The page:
In January of this year, Apple introduced iBooks Author, software that allows you to create beautiful and sophisticated books for the Apple iBookstore that can be read on an iPad. This powerful software lets authors integrate text, pictures, videos and more. One of the first titles that I have seen that takes advantage of this new publishing system is Paperless, a a $5 book by David Sparks. Sparks is an attorney in Orange County, CA and he is well known for his MacSparky website and the Mac Power Users podcast that he does with Florida attorney Katie Floyd. Sparks also wrote iPad at Work, a book I reviewed earlier this year.
Paperless teaches you how to use Apple technology (the Mac and the iPad) to go paperless. This is a subject that I know a lot about, and when Sparks asked me to edit an early version of the book, I assumed that all I would be doing is checking for typos and offering a few suggestions. Little did I know that reading the book would teach me so much about a topic that I thought I already knew so well. The extensive content (over 26,000 words) is incredibly informative. I don't even use a Mac at work (I have a Mac at home but use a PC in my office) but I still learned a ton that has already made me more productive working with files on the PC at my desk and I picked up lots of useful tips on making the most of my iPad.
But the words in this book are only half of the story. This book takes advantage of the advanced features of iBooks Author, which means that the book is full of well-designed graphics and helpful videos that walk you through the steps described in the book. It is one thing to read a description of how to do something, but when you watch a video where Sparks walks you through every step of a process, you gain a deep understanding of what you need to do. It almost seems wrong to call Paperless a "book" because it is so much more than just a collection of text in chapters.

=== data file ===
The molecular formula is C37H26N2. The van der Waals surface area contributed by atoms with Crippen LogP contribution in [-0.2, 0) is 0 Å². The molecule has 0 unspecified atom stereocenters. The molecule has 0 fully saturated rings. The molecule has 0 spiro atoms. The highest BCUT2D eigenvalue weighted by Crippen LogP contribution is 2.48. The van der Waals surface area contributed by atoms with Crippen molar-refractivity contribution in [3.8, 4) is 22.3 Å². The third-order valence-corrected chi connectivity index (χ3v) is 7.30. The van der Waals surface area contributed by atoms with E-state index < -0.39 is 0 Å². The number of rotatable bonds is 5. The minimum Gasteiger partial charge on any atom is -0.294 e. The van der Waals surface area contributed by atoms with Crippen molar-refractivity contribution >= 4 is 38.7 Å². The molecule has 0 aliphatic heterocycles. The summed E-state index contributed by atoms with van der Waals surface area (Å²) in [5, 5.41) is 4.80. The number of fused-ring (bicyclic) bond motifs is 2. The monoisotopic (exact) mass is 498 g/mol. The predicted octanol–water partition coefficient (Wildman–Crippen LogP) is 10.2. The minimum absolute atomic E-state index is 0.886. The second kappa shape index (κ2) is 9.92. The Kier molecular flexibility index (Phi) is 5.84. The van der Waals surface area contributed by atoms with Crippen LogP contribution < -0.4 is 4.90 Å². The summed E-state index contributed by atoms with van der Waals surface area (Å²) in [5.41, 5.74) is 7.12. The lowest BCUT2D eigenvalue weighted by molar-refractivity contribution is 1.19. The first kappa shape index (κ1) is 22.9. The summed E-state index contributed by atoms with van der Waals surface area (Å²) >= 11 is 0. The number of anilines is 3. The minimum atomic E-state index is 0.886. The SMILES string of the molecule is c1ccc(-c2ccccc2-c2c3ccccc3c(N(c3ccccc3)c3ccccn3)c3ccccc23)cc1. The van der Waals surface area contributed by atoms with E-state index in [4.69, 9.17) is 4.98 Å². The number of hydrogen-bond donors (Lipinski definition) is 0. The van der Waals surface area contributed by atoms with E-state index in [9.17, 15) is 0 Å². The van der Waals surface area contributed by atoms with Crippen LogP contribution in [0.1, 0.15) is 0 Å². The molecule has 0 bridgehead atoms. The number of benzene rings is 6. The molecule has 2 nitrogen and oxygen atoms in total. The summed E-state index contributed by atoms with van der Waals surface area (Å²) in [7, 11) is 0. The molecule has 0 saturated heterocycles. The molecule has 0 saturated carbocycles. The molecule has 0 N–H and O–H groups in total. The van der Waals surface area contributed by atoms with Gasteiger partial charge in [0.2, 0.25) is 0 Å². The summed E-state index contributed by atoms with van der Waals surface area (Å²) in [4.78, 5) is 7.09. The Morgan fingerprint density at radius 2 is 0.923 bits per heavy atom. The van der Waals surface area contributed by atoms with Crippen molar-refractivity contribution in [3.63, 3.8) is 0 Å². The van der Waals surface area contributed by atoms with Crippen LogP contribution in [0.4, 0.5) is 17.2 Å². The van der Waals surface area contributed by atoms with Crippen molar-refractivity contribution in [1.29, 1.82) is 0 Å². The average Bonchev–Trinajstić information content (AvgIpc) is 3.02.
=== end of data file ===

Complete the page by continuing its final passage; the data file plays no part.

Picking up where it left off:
After introductory sections that provide an overview on reducing the paper in your life, Sparks gives specific recommendations on how to capture information in a digital format including suggestions on the best hardware and software to use. He then gives tips on creating a process to manage digital files. Another section provides tips on using your paperless documents.
Although Sparks is an attorney, this book is aimed at a general audience. Nevertheless, the law is definitely a field in which you can become more productive by becoming paperless, especially when you have an iPad. I suspect that virtually any lawyer would learn a lot from this book that would make them more productive in their practice.
And finally, I must mention that this book was incredibly pleasent to read. While much of the credit goes to Sparks and his writing style, credit also goes to Apple for making iBooks and the iBooks Author platform so powerful and beautiful. While reading this book, I often felt like I was seeing the future of publishing. This book is the poster child for what great iPad publishing can be — incredible design and interactivity.
By self-authoring and producing this book, Sparks cut out the publisher and thus he can make these books incredibly cheap. It is a steal at $5. The knowledge you will gain from this book will make much more of an impact on your life than the fancy cup of coffee that costs almost as much. And apparently I am not the only one to be excited about this book; Paperless has been in the Top 10 of all paid books on the iBookstore almost since the moment that it came out. It is amusing to see a book about going paperless just a few notches behind the Fifty Shades of Grey trilogy that has been dominating the charts. Perhaps best of all, Paperless is just the first in what will be a series of MacSparky Field Guide books. I cannot wait to see what David Sparks publishes next.